Wednesday, September 17, 1997 by Dave Winer.
One more story (a brief one) before I head off to Crested Butte and the Digital Storytelling conference.
I expect to totally be blown away by the beauty. We're going to tell some great stories. Let's start now.
From www.bible.org, a beautiful statement of love and commitment.
I take you to be my wedded wife. To have and to hold, from this day forward, for better, for worse, for richer, for poorer, in sickness or in health, to love and to cherish till death do us part.
I promise to tell the truth, the whole truth and nothing but the truth.
We pledge our commitment to each other and to our government, but what about kids?
What if there were a ceremony on the birth of a child, in which the parent pledged, in spoken and written words, to love, honor and respect the child, in sickness and in health, till death do us part?
Why don't we do this? Even if the vows were broken, as they so often are, at least the children would know they deserve love and respect. It would never be a question for kids to struggle with. So many kids don't know that they were born with the right to be heard. We could fix that.
It's never too late to tell your children that you love them and to commit to listening to them and really hearing. And commit to telling the truth.
And in speaking and writing these words to our children, we have the opportunity to heal the wounds given to us by our parents.
Perhaps if more adults understood that children require commitment, they wouldn't be so casual about having them.
Children owe their parents nothing other than being who they are. Parents owe children so much more -- protection, nurturing, feeding, support, encouragement.
So many parents, when their children are born, are still children themselves, and try to flip the equation around and get the support and nurturing from their children that their parents didn't give them. This is wrong! At birth, the child is a screaming, cold, love-seeking being. It can give nothing but his or her presence.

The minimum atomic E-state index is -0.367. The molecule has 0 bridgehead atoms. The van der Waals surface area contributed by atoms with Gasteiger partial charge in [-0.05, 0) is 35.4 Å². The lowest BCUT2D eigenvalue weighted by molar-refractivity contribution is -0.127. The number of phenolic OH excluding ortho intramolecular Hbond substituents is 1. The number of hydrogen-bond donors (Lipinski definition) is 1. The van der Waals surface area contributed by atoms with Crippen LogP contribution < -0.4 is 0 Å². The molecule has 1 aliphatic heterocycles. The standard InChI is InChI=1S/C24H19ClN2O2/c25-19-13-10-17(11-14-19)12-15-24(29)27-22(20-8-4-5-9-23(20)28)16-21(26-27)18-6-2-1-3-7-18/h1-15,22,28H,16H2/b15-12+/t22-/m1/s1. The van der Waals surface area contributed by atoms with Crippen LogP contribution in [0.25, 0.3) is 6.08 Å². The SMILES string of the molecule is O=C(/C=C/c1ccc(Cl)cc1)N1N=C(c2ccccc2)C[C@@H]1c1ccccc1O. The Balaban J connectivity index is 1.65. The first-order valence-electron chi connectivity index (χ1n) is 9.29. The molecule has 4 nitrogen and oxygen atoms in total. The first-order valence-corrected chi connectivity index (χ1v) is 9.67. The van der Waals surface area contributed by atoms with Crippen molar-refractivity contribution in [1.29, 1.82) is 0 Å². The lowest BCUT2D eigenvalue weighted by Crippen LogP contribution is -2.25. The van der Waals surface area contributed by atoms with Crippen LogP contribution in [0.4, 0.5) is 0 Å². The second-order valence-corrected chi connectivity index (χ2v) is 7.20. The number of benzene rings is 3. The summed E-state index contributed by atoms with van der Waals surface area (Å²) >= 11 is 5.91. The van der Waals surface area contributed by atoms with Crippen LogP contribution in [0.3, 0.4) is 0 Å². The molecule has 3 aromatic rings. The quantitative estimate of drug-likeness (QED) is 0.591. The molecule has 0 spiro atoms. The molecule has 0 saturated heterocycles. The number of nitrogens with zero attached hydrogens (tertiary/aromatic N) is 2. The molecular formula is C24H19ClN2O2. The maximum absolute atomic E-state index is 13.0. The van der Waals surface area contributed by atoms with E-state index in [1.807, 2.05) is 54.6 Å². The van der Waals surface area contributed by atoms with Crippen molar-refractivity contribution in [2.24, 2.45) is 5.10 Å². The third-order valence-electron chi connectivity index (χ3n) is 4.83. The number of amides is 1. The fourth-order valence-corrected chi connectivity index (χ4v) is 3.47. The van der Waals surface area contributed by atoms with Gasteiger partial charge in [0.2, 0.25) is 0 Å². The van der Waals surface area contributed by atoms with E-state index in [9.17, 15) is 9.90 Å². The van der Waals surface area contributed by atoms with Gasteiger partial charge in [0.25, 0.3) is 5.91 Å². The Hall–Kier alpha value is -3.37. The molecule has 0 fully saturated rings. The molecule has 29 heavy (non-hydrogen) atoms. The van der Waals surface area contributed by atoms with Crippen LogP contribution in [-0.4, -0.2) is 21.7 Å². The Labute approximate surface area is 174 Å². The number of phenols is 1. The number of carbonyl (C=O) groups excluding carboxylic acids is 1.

As the child grows she can give more of herself. She can create. She can discover and learn. But the only gift the child can give is herself. To ask more from the child is to lose the child.
So I propose a new set of vows, from parent to child, on the birth of the child.
I promise to love, honor and respect you. To protect you from harm, to feed you well. To teach you to live in this world, to the best of my ability. To always speak the truth, directly, the whole truth and nothing but the truth.
I promise to listen to you. I acknowledge that you're a separate being from me who the universe has trusted me to care for. I didn't create you any more than you created me.
I forgive you now, and always, unconditionally.
You are my son (or daughter). You are not me, you are not my mother or father, you are not who I think you are. I expect to be surprised!
I celebrate your existence every day of my life, with my entire being.
What a great adventure we're sharing.
Let's have fun!
John Lennon wrote a great song about fatherhood, Beautiful Boy.
To his son, he said "Before you cross the street, take my hand." He promises to be with his child on his trip thru life. That's what it's all about.
So many variations are possible!
Scripting News will resume publication on Monday, September 22. Have a great rest of the week and a great weekend. See you on Monday!
PS: More about parenting: The Perfect Parent, 4/9/96.